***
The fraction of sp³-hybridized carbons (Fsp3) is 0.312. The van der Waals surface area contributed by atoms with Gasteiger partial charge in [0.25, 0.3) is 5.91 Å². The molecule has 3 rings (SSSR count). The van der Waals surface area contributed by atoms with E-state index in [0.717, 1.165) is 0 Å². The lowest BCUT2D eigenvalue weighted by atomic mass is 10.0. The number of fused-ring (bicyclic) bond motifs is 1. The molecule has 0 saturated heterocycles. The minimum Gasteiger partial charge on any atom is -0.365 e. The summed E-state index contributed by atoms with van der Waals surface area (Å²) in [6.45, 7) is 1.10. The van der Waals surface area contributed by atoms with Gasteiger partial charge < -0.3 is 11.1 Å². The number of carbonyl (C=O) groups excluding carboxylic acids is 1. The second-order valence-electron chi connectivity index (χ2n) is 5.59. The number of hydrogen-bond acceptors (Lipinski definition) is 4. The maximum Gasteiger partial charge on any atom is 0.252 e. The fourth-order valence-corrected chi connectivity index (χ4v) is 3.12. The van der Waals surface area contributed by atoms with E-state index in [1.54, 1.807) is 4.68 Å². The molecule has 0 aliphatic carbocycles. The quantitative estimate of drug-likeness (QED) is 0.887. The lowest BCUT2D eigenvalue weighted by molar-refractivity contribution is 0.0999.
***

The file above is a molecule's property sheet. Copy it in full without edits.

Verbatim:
The fraction of sp³-hybridized carbons (Fsp3) is 0.312. The van der Waals surface area contributed by atoms with Gasteiger partial charge in [0.25, 0.3) is 5.91 Å². The molecule has 3 rings (SSSR count). The van der Waals surface area contributed by atoms with E-state index in [0.717, 1.165) is 0 Å². The lowest BCUT2D eigenvalue weighted by atomic mass is 10.0. The number of fused-ring (bicyclic) bond motifs is 1. The molecule has 0 saturated heterocycles. The minimum Gasteiger partial charge on any atom is -0.365 e. The summed E-state index contributed by atoms with van der Waals surface area (Å²) in [6.45, 7) is 1.10. The van der Waals surface area contributed by atoms with Gasteiger partial charge < -0.3 is 11.1 Å². The number of carbonyl (C=O) groups excluding carboxylic acids is 1. The second-order valence-electron chi connectivity index (χ2n) is 5.59. The number of hydrogen-bond acceptors (Lipinski definition) is 4. The maximum Gasteiger partial charge on any atom is 0.252 e. The fourth-order valence-corrected chi connectivity index (χ4v) is 3.12. The van der Waals surface area contributed by atoms with E-state index in [1.54, 1.807) is 4.68 Å². The molecule has 0 aliphatic carbocycles. The quantitative estimate of drug-likeness (QED) is 0.887. The lowest BCUT2D eigenvalue weighted by molar-refractivity contribution is 0.0999.